The Last Picture Show

Bond film delay and the cinema industry

2020 has been a turbulent year for everyone, and the entertainment industry has been severely hampered by COVID-19 restrictions. This year has seen cinemas operated by British chain Cineworld closed indefinitely in the UK and US after a couple of false starts over the summer, and the new Bond Film ‘No Time to Die’ has been delayed from its original release for April 2020 multiple times, with the release now not scheduled until April 2021.

The cinema industry relies on blockbuster releases to keep it buoyant – these films are commonly referred to in the industry as ‘tent poles’ – they support the whole fabric of the cinema industry. So, the loss of a film from a key franchise such as Bond was a huge blow to cinemas.

It’s easy to point the finger of blame at the film studios – perhaps if ‘No Time to Die’ had been released in the autumn, then cinemas would not have been shuttered? However, it is worth pointing out that Christopher Nolan’s ‘Tenet’, released at cinemas in September 2020, and the first real ‘tent pole’ release since the pandemic hit, was largely considered to be a box office flop, with reports suggesting that Warner Bros lost around $100 million from the film. It was released at a time when many of Cineworld’s cinemas were still open, but with capacity restrictions in place due to social distancing, nervousness from cinemagoers about health risks, takings were hugely down on expectations.

The Bond film is not the only major cinematic release to be delayed – Wonder Woman: 1984, Marvel Studios’ Black Widow, Steven Spielberg’s West Side Story and Kenneth Branagh’s Death of the Nile have all been postponed.

In a further blow to the cinema industry, Warner Bros has now announced that it will release a whole year’s worth of new film releases online at the same time as the cinematic release – a decision no doubt accelerated by the poor takings from ‘Tenet’. This wipes out a key competitive advantage that cinemas once had of being THE destination to watch a movie for the first time. Now that the genie is out of the bottle, it is going to be tough to get it back in again.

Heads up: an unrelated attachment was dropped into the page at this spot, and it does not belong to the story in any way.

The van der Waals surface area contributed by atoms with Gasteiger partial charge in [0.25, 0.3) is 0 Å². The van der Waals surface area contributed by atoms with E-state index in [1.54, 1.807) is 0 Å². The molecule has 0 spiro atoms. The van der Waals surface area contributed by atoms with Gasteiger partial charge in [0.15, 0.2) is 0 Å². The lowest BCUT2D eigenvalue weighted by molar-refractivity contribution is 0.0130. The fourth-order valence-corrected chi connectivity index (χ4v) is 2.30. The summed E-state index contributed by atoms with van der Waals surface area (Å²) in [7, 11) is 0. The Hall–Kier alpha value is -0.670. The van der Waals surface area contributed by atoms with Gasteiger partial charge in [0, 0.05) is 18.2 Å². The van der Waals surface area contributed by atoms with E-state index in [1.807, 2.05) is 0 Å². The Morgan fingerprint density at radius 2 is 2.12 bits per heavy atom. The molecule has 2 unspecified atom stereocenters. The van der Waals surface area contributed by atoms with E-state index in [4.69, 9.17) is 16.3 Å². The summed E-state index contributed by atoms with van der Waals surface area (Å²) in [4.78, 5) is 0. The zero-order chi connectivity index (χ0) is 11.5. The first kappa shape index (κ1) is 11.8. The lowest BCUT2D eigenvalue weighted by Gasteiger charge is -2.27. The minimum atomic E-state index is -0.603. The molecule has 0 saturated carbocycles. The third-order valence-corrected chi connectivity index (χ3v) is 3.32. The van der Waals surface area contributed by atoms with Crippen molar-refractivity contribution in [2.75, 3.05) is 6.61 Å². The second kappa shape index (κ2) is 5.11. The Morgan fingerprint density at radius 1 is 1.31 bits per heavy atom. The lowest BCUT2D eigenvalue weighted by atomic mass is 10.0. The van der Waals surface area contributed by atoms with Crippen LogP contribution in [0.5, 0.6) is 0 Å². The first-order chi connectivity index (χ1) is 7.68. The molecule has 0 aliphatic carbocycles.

In more positive news, Cineworld has managed to secure a $750m of funding to help keep the business afloat until cinemas reopen in 2021, as well as negotiating rent deals with many of its landlords. Cineworld shares increased in value by 20% when the news was announced, with the belief that this lifeline will allow it to capitalise on all those delayed film releases when they finally do come to cinemas. The most recent development is that Cineworld bosses have now announced that they will open UK and US cinemas by March 2021, with the start of the rollout of the COVD-19 vaccinations giving cinema-goers greater confidence to return to watch films on the big screen.

‘No Time to Die’ will no doubt be a huge part of cinema bosses’ plans – just as it was heralded as a key cause of the struggles of the cinema industry, it may well end up being one of its saviours. There is something unashamedly nostalgic about Bond films – larger than life, full of adrenaline, sentimental in places, aspirational and a little bit silly if we’re honest, but that might be exactly what we all need as a bit of light relief! Let’s hope that cinemas are able to reassure the public that they can offer a COVID-secure environment in which to watch the film, while still making it a relaxing and enjoyable experience. And let’s hope that cinema goers realise that this could well be a case of ‘use it or lose it’.

According to a Cineworld spokesperson: “Big movies are made for the big screen and we cannot wait to reopen our cinemas in Q1 in order to offer our customers, as always, the best place to watch a movie.”

Regarding the Warner Bros move to release films simultaneously on digital and at the cinema for the time being, they added: “We believe that at such a time WB will look to reach an agreement about the proper window and terms that will work for both sides.”

So, the question is not who is to blame for the delay to the release of ‘No time to Die’ and the closure of many cinemas, but how can the industry as a whole work together to create a safe and enjoyable way of welcoming paying customers back to watch the blockbuster films that the industry relies on so much, so that cinemas do not become a thing of the past.

In the meantime, if you are craving your Bond fix, then the official website for the Bond franchise has news, interviews, podcasts, and Bond-themed gifts, including that must-have item, a bottle of ‘No Time to Die’ Bollinger champagne. Aspirational and a little bit silly? Maybe. But that embodies much of what is great about Bond – bring on April 2021, and fingers crossed for no further delays!

Written exclusively for TheLastPicture.Show by Sally Wood

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